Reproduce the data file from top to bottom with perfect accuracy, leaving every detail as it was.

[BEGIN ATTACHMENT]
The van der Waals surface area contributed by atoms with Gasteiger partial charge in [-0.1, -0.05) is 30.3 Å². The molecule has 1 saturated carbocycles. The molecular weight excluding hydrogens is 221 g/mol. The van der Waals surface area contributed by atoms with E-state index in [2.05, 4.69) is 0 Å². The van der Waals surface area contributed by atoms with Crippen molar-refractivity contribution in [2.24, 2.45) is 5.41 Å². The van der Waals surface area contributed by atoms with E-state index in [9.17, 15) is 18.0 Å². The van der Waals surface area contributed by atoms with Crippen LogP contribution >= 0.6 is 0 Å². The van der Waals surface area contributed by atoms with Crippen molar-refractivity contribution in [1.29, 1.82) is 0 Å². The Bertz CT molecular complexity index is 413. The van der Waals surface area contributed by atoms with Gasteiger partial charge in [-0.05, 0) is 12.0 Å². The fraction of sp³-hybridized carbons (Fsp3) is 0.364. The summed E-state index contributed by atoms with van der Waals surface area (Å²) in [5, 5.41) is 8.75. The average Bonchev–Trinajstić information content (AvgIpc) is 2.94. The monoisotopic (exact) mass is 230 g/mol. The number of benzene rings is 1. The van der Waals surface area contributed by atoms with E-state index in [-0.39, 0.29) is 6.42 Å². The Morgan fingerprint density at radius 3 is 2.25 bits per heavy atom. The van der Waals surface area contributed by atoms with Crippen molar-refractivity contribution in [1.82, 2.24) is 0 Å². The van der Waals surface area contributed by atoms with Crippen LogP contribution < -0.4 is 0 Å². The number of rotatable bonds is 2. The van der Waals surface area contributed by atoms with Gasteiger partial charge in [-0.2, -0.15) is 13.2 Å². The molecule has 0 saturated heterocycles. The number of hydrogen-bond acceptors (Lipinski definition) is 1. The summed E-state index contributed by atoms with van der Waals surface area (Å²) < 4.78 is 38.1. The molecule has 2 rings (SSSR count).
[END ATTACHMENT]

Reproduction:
The van der Waals surface area contributed by atoms with Gasteiger partial charge in [-0.1, -0.05) is 30.3 Å². The molecule has 1 saturated carbocycles. The molecular weight excluding hydrogens is 221 g/mol. The van der Waals surface area contributed by atoms with E-state index in [2.05, 4.69) is 0 Å². The van der Waals surface area contributed by atoms with Crippen molar-refractivity contribution in [2.24, 2.45) is 5.41 Å². The van der Waals surface area contributed by atoms with E-state index in [9.17, 15) is 18.0 Å². The van der Waals surface area contributed by atoms with Crippen LogP contribution >= 0.6 is 0 Å². The van der Waals surface area contributed by atoms with Crippen molar-refractivity contribution in [1.29, 1.82) is 0 Å². The Bertz CT molecular complexity index is 413. The van der Waals surface area contributed by atoms with Gasteiger partial charge in [-0.05, 0) is 12.0 Å². The fraction of sp³-hybridized carbons (Fsp3) is 0.364. The summed E-state index contributed by atoms with van der Waals surface area (Å²) in [5, 5.41) is 8.75. The average Bonchev–Trinajstić information content (AvgIpc) is 2.94. The monoisotopic (exact) mass is 230 g/mol. The number of benzene rings is 1. The van der Waals surface area contributed by atoms with E-state index in [-0.39, 0.29) is 6.42 Å². The Morgan fingerprint density at radius 3 is 2.25 bits per heavy atom. The van der Waals surface area contributed by atoms with Crippen molar-refractivity contribution in [1.82, 2.24) is 0 Å². The van der Waals surface area contributed by atoms with Crippen LogP contribution < -0.4 is 0 Å². The number of rotatable bonds is 2. The van der Waals surface area contributed by atoms with Gasteiger partial charge in [-0.2, -0.15) is 13.2 Å². The molecule has 0 saturated heterocycles. The number of hydrogen-bond acceptors (Lipinski definition) is 1. The summed E-state index contributed by atoms with van der Waals surface area (Å²) < 4.78 is 38.1. The molecule has 2 rings (SSSR count).